My grandfather was someone who transcended boundaries. He could befriend rabbis in black hats and he could befriend Jews who drove to synagogue on the Sabbath, he could befriend non Jews. He possessed the ability to do this because, at his core, he was a gentleman. He treated everyone with respect and dignity; no one was beneath him. My grandfather was a great man in of himself but he was also the product of a certain world. The world of my grandfather was one in which Orthodox Judaism was uncloistered. My grandfather grew up as a good American boy, who happened to wear tzitzit and a kippa. My grandfather could relate to practically anyone who lived in this country because he was an American. The secular world for him was not something that one could just ignore and try to hide from; it was family. One may disagree and fight with family but family is part of you and cannot be ignored.

I am not trying to portray my grandfather as Modern Orthodox. I honestly have no idea what he thought of Yeshiva University, Torah U’Maddah, secular education, rabbinic authority or about evolution. He was not the sort of person with who could be baited into such conversations. What he possessed was something that transcended these issues. He showed respect to everyone, and was therefore someone who could be respected by anyone. This was founded on the fact that he did not see the world in terms of us and them; the world was part of him.

I mourn the loss of my grandfather and I mourn the passing of Gemilas Chesed of McKeesport. They represent the loss of something that we cannot replicate from within ourselves.

6 comments:

Anonymous said...

My deepest sympathies to you and your family. I found your tribute while searching the web. Your grandfather was a marvelous man. He hosted my confirmation class from Wesley United Methodist Church, White Oak to teach us about our roots in Judaism. My nieces, both Methodist, attended your Grandfather's kindergarden. I remember going there for Purim festivals. I felt priviledged in knowing your grandfather and the people of his congregation. They were a great assett to our community and a blessing to all.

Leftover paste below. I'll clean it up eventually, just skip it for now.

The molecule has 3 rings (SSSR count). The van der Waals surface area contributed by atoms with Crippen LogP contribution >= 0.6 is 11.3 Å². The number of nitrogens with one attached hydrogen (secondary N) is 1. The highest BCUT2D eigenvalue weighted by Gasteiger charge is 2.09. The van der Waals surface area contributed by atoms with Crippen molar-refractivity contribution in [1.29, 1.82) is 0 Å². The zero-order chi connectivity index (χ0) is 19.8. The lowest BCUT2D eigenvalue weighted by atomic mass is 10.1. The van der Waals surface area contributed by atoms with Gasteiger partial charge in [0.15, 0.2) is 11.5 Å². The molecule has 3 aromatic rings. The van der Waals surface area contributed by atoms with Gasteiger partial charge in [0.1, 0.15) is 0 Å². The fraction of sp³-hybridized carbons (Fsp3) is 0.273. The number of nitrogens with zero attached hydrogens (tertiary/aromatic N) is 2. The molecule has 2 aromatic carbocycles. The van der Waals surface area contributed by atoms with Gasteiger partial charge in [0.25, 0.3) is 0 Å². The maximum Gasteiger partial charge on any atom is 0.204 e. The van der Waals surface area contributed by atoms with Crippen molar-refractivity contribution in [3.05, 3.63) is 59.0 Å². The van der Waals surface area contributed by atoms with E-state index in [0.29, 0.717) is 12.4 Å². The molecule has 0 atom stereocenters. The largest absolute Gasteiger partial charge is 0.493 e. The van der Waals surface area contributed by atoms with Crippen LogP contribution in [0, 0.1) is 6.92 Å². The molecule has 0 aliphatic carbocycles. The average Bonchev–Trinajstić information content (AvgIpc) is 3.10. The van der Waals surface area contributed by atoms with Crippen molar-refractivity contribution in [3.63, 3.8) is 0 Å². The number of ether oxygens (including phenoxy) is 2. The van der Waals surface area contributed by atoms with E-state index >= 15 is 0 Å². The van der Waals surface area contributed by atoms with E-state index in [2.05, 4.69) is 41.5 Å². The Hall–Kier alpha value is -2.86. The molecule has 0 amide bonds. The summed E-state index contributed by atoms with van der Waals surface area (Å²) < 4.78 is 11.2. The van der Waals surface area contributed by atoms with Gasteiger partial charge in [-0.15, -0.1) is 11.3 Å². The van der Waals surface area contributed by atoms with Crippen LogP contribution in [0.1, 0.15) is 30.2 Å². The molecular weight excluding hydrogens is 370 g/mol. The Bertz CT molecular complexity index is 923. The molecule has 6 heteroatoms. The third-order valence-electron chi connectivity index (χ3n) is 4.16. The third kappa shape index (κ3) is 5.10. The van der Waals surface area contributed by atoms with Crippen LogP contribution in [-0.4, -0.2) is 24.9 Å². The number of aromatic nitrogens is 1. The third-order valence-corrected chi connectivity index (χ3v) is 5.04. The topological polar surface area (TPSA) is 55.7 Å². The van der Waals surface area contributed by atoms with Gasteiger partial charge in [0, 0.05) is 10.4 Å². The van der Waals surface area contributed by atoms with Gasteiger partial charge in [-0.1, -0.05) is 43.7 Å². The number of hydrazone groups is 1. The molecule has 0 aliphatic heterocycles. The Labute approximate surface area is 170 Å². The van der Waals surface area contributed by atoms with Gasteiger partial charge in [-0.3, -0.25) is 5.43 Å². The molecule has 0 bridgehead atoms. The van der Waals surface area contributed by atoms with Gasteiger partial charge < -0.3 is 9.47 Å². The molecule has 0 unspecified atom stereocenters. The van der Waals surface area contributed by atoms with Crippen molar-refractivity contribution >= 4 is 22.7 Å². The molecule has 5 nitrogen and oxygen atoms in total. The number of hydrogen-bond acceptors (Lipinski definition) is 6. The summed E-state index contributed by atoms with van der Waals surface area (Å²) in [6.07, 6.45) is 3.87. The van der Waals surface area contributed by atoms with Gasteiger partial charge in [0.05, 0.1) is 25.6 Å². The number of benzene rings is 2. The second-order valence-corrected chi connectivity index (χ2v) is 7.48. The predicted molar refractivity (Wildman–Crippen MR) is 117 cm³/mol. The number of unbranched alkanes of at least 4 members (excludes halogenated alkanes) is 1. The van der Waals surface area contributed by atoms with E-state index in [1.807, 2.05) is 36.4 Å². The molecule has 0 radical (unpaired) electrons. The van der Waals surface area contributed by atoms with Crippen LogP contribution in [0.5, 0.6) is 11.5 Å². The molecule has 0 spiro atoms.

pc said...

hi benz
thanx so much it was nice and true
hope to see u soon in Israel
pete and dassie cimring (landesman)

Tobie said...

He sounds like an incredible person, of a kind that is all too rare.

המקום ינחם אתכם בתוך שאר אבלי ציון וירושלים.

hirsh said...

thank you for this beautiful tribute. He was certrainly a rare breed of Jew, Rabbi and human being. I pray that though he was "rare", he was not "one of a kind". I hope that there are others like him who can serve as role models for other: Jews, Rabbis and Human beings
min hashamayim tinuchamu
abba

Miss Shona said...

Thank you so much for writing this. I lived in North Miami Beach for 3 years and was studying for conversion in the frum (and large) community there. However due to medical reasons, I had to return to PA - Clairton specifically. Now I'm looking for a community and it's either Squirrel Hill or White Oak at this point. I just got a job in Belle Vernon, so White Oak makes much more sense. Leaving Miami though, I find Pittsburgh in general to be lacking as far as Jewish presence. However, I've encountered Jews who have had to live in far more devoid places.

I actually met people in Miami that had roots in Gemillas Chesed. At this point, I am not ready to move or anything like that...but I would not give up on the area just yet. For example, I used to be a student at WVU and a member of Hillel (I had a Reform "conversion" years ago). Now there is a Chabad...in Morgantown, WV! So you would be surprised.

Ha'makom yenahem etkhem betokh she'ar avelei Tziyonvi'Yerushalayim

Izgad said...

Squirrel Hill has a decent sized Orthodox community. It is not New York, Baltimore or Miami, but it is hardly a small town. I have an aunt and uncle who live there. If you want I can put you in touch with them.